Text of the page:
Tackling Educational Disadvantage at Trinity College

Posted on: 12 June 2006

Trinity Access Programme Summer School 10th Anniversary, June 12-16th 2006

The Trinity Access Programme (TAP) hosted its 10th annual Take the Lead Summer School on June 12-16  for students in TAP-linked schools which are designated as disadvantaged by the Department of Education and Science. For the first time, this year’s summer school also included an international dimension with a group of American students from a similar programme to TAP in the US participating.

The Take the Lead TAP Summer School’s core aim is to develop the skills of leadership and social responsibility. The theme of this year’s Summer School was ‘Active Citizenship in the 21st Century’ and its objective was to develop the students’ critical and analytical skills regarding issues affecting their own lives as well as the lives of people across the globe.

TAP has added a new international dimension to the programme with the support of the Goldman Sachs Foundation, a global philanthropic organisation which recently added access programmes to its range of philanthropic activities with a new initiative, ‘University Access Programs; Creating Opportunities for Talent’. During the week, 70 students from 20 TAP-linked schools and five students from the Next Generation Venture Fund in John Hopkins University, Baltimore MD, participated in activities in Trinity College. The activities were aimed at exposing the students to all the benefits of third level education: academic, social and cultural.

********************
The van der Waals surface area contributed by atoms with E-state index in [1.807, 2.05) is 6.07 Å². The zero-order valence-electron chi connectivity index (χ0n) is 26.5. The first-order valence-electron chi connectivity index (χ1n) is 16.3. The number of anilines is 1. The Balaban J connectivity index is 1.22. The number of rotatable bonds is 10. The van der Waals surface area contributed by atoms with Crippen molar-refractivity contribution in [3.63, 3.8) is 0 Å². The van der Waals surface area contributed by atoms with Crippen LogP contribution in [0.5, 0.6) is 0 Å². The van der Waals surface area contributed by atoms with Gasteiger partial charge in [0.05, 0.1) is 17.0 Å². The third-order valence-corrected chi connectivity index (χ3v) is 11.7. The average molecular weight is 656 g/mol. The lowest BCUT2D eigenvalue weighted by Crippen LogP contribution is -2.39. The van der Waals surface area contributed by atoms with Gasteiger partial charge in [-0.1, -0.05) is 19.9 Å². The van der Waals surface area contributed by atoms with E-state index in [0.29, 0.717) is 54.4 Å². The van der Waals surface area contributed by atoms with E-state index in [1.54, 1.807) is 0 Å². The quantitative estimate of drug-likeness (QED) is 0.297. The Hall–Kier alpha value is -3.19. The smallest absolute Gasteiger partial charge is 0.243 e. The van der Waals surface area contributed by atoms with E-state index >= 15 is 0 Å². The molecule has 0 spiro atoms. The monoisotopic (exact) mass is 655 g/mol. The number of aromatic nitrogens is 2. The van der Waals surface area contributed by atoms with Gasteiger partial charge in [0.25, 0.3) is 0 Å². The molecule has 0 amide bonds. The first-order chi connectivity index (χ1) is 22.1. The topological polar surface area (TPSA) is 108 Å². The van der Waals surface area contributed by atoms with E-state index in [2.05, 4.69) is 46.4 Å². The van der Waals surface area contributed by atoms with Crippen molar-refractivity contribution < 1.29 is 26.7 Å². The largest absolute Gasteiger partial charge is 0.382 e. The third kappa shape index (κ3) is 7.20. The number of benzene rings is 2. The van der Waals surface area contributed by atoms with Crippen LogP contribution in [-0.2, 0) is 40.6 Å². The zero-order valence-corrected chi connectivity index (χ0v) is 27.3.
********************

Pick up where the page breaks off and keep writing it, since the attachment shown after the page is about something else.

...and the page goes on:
The Summer School is organised by TAP with assistance from over twenty academic departments in Trinity College. The students work in four working groups for the week: photography, drama, website design and creative writing on the theme of ‘Active Citizenship’. This year, students worked to produce items they could showcase at a closing ceremony for the Summer School, on Friday, June 16th at 2pm, Joly Lecture Theatre, Hamilton Building. Students were also involved in a range of adventure activities, an ‘Around the World Languages Fair’ and contributed to an afternoon’s debate, facilitated by Suas Educational Development (an organisation which facilitates young people to address educational disadvantage).

The Trinity Access Programmes was established in 1993 as part of Trinity College’s contribution towards tackling educational disadvantage. The programmes involve 4,000 students in on-campus events each year. TAP is linked to 39 primary and second level schools and it aims to increase the number of students from lower income groups staying in school and proceeding to third level. (www.tcd.ie/ Trinity_Access)